When state Rep. Kristin Phillips-Hill got the news that her father needed a heart transplant, she started documenting the days on Facebook.

The fact that Jay Phillips needed a transplant wasn’t surprising. At 74, the former physical education teacher had been dealing with complications from a pacemaker installation for a couple of years but was otherwise healthy. So when doctors told him his heart would soon fail, he told them he’d prefer the transplant go to someone younger, someone with more of their life left to live.

Then, just before 5 in the morning, the call came.

Nov. 21, 2013: “Dad’s new heart was beating in his chest today,” Phillips-Hill wrote the morning after her father’s transplant surgery. Updating as many friends and family members as possible gave her something to do to pass the time. It also let her spend more time with her family.

“It’s hard to put into words what you feel,” the York Township Republican said. “There are these little moments when you realize how incredibly blessed you are. “

Phillips-Hill’s father, now 77, is not her only connection to organ donation. Five years before, a family friend’s 20-year-old son was killed by a drunken driver. Through organ donation, Zachary Sweitzer was able to save six lives after his death.

“How ironic that five years later as a family we wind up on the other side of that, not donating but receiving that incredible gift of life.” Phillips-Hill said.

Now a strong advocate for organ donation, Phillips-Hill is hoping legislation to update the state’s organ recovery laws for the first time since 1994 can be pushed through. Pennsylvania is one of just three states that have failed to bring state procedures in line with the federal Uniform Anatomical Gift Act. The state's law was last updated in 2006.

House Bill 30, or the Donate Life PA bill, stalled before the House went out of session last week. Its Senate counterpart, Senate Bill 180, would add an organ and tissue donation curriculum in Pennsylvania schools and allow minors to choose to become a donor while signing up for drivers’ permits. Both are on hold until at least Oct. 17, when legislators reconvene.

For the most part, local legislators are on board.

“We believe that ensuring quick access to these organs is of utmost concern,” said Jason High, chief of staff for state Sen. Scott Wagner, R-Spring Garden Township. “If there’s concerns down the road, then we will address them, but Sen. Wagner is very supportive of the bill.”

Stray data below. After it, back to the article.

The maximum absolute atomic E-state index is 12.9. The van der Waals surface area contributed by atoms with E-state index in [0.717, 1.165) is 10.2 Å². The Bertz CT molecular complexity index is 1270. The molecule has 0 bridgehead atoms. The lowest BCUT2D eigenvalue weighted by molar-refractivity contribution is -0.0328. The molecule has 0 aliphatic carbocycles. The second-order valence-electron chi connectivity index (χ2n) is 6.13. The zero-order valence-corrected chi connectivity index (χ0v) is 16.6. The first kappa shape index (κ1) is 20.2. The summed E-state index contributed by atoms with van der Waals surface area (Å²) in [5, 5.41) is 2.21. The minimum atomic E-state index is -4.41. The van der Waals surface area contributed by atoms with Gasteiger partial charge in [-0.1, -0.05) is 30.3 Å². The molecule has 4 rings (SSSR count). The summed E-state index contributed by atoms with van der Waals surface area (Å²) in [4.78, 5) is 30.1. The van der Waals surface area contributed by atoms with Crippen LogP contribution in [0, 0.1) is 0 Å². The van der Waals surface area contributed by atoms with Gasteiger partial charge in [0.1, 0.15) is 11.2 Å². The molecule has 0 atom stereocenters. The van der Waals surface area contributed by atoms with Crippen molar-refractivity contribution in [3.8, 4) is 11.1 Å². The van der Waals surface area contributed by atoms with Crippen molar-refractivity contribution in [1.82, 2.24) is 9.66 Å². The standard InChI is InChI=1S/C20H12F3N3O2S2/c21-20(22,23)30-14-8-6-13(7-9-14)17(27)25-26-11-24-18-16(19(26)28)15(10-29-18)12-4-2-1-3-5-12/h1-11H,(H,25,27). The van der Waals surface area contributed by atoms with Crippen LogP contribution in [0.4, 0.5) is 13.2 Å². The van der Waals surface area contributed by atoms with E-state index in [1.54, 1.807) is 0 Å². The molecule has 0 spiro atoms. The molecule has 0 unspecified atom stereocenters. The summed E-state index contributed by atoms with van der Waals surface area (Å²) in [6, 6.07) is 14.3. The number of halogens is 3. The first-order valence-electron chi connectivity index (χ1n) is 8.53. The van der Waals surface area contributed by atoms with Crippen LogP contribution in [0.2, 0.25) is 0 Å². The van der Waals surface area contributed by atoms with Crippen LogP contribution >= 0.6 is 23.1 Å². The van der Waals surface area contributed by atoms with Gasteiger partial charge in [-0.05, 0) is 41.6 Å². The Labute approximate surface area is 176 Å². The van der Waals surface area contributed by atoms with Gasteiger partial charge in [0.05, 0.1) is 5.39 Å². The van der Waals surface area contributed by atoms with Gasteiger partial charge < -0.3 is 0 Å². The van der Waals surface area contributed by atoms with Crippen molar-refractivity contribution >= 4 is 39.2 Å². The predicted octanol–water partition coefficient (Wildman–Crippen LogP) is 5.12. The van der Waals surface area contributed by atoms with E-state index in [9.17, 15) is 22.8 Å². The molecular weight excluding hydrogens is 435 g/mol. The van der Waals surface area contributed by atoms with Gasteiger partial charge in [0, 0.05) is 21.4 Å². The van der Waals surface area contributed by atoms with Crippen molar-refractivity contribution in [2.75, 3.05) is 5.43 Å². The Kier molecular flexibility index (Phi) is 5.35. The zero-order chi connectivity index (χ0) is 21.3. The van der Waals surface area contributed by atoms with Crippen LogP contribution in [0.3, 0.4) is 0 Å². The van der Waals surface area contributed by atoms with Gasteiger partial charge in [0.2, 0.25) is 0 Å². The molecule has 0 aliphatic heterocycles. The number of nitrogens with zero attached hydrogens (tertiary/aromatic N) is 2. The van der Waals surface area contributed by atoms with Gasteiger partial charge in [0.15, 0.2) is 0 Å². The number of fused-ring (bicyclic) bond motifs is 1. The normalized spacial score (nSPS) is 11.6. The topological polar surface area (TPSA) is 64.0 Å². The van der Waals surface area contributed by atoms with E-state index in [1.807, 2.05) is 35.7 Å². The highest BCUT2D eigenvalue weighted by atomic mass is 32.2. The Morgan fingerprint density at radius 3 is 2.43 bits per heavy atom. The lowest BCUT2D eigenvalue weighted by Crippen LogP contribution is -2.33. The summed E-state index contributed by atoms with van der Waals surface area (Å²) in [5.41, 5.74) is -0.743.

Coroners oppose: Organ procurement organizations such as Gift of Life, which serves central Pennsylvania, and the Pennsylvania State Coroners Association have struggled to get legislators to iron out amendments that please both sides.

While both groups agree with the importance of organ donation, representatives from the coroners association say they worry about the bill side-stepping the authority of Pennsylvania’s elected coroners. In the case of a homicide, when they need to recover evidence from all parts of the body, they say they worry about a provision requiring coroners to deny individual cases in person.

State Rep. Joe Petrarca, D-Latrobe, the primary sponsor of the bill, says that claim is unfounded.

“The legislation says and has always said that coroners have the final say when donation occurs,” he said. “They’re doing everything they can to kill this bill.”

Coroners would have to provide a reason for preventing organ procurement organizations from recovering organs at the hospital if it is the deceased's or their family’s wish. However, Petrarca said the language of the bill allows coroners to send that denial through electronic means, such as Skype or Facetime, if they’re physically unable to come to the hospital in person.

According to Save a Life Now PA, Pennsylvania leads the nation in the number of times coroners and medical examiners have denied organ procurement organizations from recovering organs after a death. Since January 2014, 28 denials have been recorded in Pennsylvania.

Coroners say this statistic negates the hundreds of times they approve both tissue and organ donation. However, more populous states such as New Jersey and Florida denied procurement in the same time period less than a handful of times.

For its part, York County has no recorded denials in that time period.

“We do have to respect the living and the dead by having a law in place that protects those who did not pass by accident,” Phillips-Hill said of homicide investigations. “If something has gone terribly wrong, we do want to make sure that whoever is wrong is held accountable for death.”

However, her hope is that the legislation will be negotiated and move forward in the next two weeks.

“There really is no greater gift than the gift of life,” she said.

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